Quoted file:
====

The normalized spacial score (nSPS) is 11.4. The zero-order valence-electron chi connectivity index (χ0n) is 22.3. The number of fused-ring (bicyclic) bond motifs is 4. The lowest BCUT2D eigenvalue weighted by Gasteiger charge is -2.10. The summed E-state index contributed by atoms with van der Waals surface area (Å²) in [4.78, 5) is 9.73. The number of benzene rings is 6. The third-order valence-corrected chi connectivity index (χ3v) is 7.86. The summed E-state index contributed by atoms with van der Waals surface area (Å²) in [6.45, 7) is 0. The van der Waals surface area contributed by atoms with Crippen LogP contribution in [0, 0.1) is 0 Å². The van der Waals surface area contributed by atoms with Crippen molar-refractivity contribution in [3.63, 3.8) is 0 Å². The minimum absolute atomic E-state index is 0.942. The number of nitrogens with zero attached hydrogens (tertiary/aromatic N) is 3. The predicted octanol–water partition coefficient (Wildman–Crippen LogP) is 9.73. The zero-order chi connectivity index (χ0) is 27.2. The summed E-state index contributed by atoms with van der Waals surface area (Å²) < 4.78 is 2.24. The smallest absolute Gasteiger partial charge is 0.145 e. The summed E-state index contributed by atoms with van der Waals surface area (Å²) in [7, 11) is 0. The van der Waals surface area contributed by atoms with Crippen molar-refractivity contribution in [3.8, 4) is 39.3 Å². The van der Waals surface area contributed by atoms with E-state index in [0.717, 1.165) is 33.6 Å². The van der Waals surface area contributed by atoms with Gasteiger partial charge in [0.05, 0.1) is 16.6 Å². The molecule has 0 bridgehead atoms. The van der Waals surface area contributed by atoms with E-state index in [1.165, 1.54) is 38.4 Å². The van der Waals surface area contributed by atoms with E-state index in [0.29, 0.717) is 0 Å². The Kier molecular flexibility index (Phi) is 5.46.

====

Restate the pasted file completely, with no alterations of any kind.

The normalized spacial score (nSPS) is 11.4. The zero-order valence-electron chi connectivity index (χ0n) is 22.3. The number of fused-ring (bicyclic) bond motifs is 4. The lowest BCUT2D eigenvalue weighted by Gasteiger charge is -2.10. The summed E-state index contributed by atoms with van der Waals surface area (Å²) in [4.78, 5) is 9.73. The number of benzene rings is 6. The third-order valence-corrected chi connectivity index (χ3v) is 7.86. The summed E-state index contributed by atoms with van der Waals surface area (Å²) in [6.45, 7) is 0. The van der Waals surface area contributed by atoms with Crippen LogP contribution in [0, 0.1) is 0 Å². The van der Waals surface area contributed by atoms with Crippen molar-refractivity contribution in [3.63, 3.8) is 0 Å². The minimum absolute atomic E-state index is 0.942. The number of nitrogens with zero attached hydrogens (tertiary/aromatic N) is 3. The predicted octanol–water partition coefficient (Wildman–Crippen LogP) is 9.73. The zero-order chi connectivity index (χ0) is 27.2. The summed E-state index contributed by atoms with van der Waals surface area (Å²) < 4.78 is 2.24. The smallest absolute Gasteiger partial charge is 0.145 e. The summed E-state index contributed by atoms with van der Waals surface area (Å²) in [7, 11) is 0. The van der Waals surface area contributed by atoms with Crippen molar-refractivity contribution in [3.8, 4) is 39.3 Å². The van der Waals surface area contributed by atoms with E-state index in [0.717, 1.165) is 33.6 Å². The van der Waals surface area contributed by atoms with Gasteiger partial charge in [0.05, 0.1) is 16.6 Å². The molecule has 0 bridgehead atoms. The van der Waals surface area contributed by atoms with E-state index in [1.165, 1.54) is 38.4 Å². The van der Waals surface area contributed by atoms with E-state index in [0.29, 0.717) is 0 Å². The Kier molecular flexibility index (Phi) is 5.46.